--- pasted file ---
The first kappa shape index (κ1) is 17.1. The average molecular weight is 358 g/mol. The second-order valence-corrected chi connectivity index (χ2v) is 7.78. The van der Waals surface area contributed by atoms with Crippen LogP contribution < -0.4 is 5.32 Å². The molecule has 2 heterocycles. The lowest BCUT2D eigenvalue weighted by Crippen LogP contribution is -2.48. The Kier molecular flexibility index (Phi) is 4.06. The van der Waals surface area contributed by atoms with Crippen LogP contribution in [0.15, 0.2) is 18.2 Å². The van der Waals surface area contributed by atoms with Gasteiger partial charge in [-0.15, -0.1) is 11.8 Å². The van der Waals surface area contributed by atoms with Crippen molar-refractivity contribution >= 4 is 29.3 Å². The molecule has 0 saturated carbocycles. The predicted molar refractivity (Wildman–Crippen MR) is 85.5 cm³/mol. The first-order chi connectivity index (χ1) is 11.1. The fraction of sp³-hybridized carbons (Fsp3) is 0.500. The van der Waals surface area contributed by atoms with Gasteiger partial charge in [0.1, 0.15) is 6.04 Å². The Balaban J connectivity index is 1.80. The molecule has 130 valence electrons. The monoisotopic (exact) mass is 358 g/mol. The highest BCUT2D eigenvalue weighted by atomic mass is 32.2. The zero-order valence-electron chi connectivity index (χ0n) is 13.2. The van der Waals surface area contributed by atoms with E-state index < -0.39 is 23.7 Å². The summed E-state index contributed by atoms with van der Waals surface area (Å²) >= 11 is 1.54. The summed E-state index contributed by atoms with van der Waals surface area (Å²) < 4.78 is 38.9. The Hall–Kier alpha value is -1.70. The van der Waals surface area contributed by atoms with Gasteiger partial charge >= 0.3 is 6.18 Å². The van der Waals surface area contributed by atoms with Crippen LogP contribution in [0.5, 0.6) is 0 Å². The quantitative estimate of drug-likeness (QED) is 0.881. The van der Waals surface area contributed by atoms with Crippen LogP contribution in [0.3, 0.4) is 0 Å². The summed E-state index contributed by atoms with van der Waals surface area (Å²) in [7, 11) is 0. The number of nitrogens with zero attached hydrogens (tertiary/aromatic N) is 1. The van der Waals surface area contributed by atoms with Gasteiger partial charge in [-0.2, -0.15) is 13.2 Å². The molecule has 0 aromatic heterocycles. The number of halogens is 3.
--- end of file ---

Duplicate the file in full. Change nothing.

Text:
The first kappa shape index (κ1) is 17.1. The average molecular weight is 358 g/mol. The second-order valence-corrected chi connectivity index (χ2v) is 7.78. The van der Waals surface area contributed by atoms with Crippen LogP contribution < -0.4 is 5.32 Å². The molecule has 2 heterocycles. The lowest BCUT2D eigenvalue weighted by Crippen LogP contribution is -2.48. The Kier molecular flexibility index (Phi) is 4.06. The van der Waals surface area contributed by atoms with Crippen LogP contribution in [0.15, 0.2) is 18.2 Å². The van der Waals surface area contributed by atoms with Gasteiger partial charge in [-0.15, -0.1) is 11.8 Å². The van der Waals surface area contributed by atoms with Crippen molar-refractivity contribution >= 4 is 29.3 Å². The molecule has 0 saturated carbocycles. The predicted molar refractivity (Wildman–Crippen MR) is 85.5 cm³/mol. The first-order chi connectivity index (χ1) is 11.1. The fraction of sp³-hybridized carbons (Fsp3) is 0.500. The van der Waals surface area contributed by atoms with Gasteiger partial charge in [0.1, 0.15) is 6.04 Å². The Balaban J connectivity index is 1.80. The molecule has 130 valence electrons. The monoisotopic (exact) mass is 358 g/mol. The highest BCUT2D eigenvalue weighted by atomic mass is 32.2. The zero-order valence-electron chi connectivity index (χ0n) is 13.2. The van der Waals surface area contributed by atoms with E-state index < -0.39 is 23.7 Å². The summed E-state index contributed by atoms with van der Waals surface area (Å²) >= 11 is 1.54. The summed E-state index contributed by atoms with van der Waals surface area (Å²) < 4.78 is 38.9. The Hall–Kier alpha value is -1.70. The van der Waals surface area contributed by atoms with Gasteiger partial charge >= 0.3 is 6.18 Å². The van der Waals surface area contributed by atoms with Crippen LogP contribution in [0.5, 0.6) is 0 Å². The quantitative estimate of drug-likeness (QED) is 0.881. The van der Waals surface area contributed by atoms with Crippen LogP contribution in [0.3, 0.4) is 0 Å². The summed E-state index contributed by atoms with van der Waals surface area (Å²) in [7, 11) is 0. The number of nitrogens with zero attached hydrogens (tertiary/aromatic N) is 1. The van der Waals surface area contributed by atoms with Gasteiger partial charge in [-0.2, -0.15) is 13.2 Å². The molecule has 0 aromatic heterocycles. The number of halogens is 3.